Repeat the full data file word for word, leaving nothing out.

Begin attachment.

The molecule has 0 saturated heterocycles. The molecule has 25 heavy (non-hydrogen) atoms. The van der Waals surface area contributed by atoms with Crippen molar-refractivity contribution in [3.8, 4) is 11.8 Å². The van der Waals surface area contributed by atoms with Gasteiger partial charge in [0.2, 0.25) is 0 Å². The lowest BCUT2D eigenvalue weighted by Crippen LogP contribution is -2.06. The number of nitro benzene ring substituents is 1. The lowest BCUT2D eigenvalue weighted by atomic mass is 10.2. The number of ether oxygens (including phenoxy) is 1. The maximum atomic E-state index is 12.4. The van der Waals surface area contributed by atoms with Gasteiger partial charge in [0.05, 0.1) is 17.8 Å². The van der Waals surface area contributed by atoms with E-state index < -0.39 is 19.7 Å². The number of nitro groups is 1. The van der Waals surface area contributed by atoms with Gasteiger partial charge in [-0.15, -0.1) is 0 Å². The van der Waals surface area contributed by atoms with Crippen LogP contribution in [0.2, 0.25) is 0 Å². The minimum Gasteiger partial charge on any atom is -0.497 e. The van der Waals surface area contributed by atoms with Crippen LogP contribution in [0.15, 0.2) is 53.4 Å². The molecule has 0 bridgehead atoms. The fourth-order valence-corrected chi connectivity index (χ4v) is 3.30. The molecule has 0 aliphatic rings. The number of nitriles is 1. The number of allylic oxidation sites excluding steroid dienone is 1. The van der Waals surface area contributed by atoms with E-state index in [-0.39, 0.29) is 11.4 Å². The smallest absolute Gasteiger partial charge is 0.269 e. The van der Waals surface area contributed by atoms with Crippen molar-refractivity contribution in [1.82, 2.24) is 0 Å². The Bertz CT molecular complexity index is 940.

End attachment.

The molecule has 0 saturated heterocycles. The molecule has 25 heavy (non-hydrogen) atoms. The van der Waals surface area contributed by atoms with Crippen molar-refractivity contribution in [3.8, 4) is 11.8 Å². The van der Waals surface area contributed by atoms with Gasteiger partial charge in [0.2, 0.25) is 0 Å². The lowest BCUT2D eigenvalue weighted by Crippen LogP contribution is -2.06. The number of nitro benzene ring substituents is 1. The lowest BCUT2D eigenvalue weighted by atomic mass is 10.2. The number of ether oxygens (including phenoxy) is 1. The maximum atomic E-state index is 12.4. The van der Waals surface area contributed by atoms with Gasteiger partial charge in [0.05, 0.1) is 17.8 Å². The van der Waals surface area contributed by atoms with E-state index < -0.39 is 19.7 Å². The number of nitro groups is 1. The van der Waals surface area contributed by atoms with Gasteiger partial charge in [-0.15, -0.1) is 0 Å². The van der Waals surface area contributed by atoms with Crippen LogP contribution in [0.2, 0.25) is 0 Å². The minimum Gasteiger partial charge on any atom is -0.497 e. The van der Waals surface area contributed by atoms with Crippen LogP contribution in [0.15, 0.2) is 53.4 Å². The molecule has 0 bridgehead atoms. The fourth-order valence-corrected chi connectivity index (χ4v) is 3.30. The molecule has 0 aliphatic rings. The number of nitriles is 1. The number of allylic oxidation sites excluding steroid dienone is 1. The van der Waals surface area contributed by atoms with E-state index in [-0.39, 0.29) is 11.4 Å². The smallest absolute Gasteiger partial charge is 0.269 e. The van der Waals surface area contributed by atoms with Crippen molar-refractivity contribution in [1.82, 2.24) is 0 Å². The Bertz CT molecular complexity index is 940.